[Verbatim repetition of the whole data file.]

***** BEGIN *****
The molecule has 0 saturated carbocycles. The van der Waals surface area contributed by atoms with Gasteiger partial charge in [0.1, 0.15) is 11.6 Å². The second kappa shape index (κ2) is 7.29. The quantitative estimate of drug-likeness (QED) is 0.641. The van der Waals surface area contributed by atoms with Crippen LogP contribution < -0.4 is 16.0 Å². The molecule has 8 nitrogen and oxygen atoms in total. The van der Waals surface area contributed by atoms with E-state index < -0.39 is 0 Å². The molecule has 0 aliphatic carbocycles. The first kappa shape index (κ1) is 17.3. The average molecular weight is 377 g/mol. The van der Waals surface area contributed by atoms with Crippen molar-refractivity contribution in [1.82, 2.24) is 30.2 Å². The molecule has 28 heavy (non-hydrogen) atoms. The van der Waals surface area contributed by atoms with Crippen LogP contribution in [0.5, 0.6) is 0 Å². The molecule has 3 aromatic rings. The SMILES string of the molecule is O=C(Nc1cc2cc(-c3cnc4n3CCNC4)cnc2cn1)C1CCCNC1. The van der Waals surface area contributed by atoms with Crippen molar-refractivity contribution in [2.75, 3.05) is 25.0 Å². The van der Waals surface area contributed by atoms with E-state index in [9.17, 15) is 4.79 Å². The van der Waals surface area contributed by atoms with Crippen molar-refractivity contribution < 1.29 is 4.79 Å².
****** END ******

The molecule has 0 saturated carbocycles. The van der Waals surface area contributed by atoms with Gasteiger partial charge in [0.1, 0.15) is 11.6 Å². The second kappa shape index (κ2) is 7.29. The quantitative estimate of drug-likeness (QED) is 0.641. The van der Waals surface area contributed by atoms with Crippen LogP contribution < -0.4 is 16.0 Å². The molecule has 8 nitrogen and oxygen atoms in total. The van der Waals surface area contributed by atoms with E-state index < -0.39 is 0 Å². The molecule has 0 aliphatic carbocycles. The first kappa shape index (κ1) is 17.3. The average molecular weight is 377 g/mol. The van der Waals surface area contributed by atoms with Crippen molar-refractivity contribution in [1.82, 2.24) is 30.2 Å². The molecule has 28 heavy (non-hydrogen) atoms. The van der Waals surface area contributed by atoms with Crippen LogP contribution in [0.5, 0.6) is 0 Å². The molecule has 3 aromatic rings. The SMILES string of the molecule is O=C(Nc1cc2cc(-c3cnc4n3CCNC4)cnc2cn1)C1CCCNC1. The van der Waals surface area contributed by atoms with Crippen molar-refractivity contribution in [2.75, 3.05) is 25.0 Å². The van der Waals surface area contributed by atoms with E-state index in [9.17, 15) is 4.79 Å². The van der Waals surface area contributed by atoms with Crippen molar-refractivity contribution < 1.29 is 4.79 Å².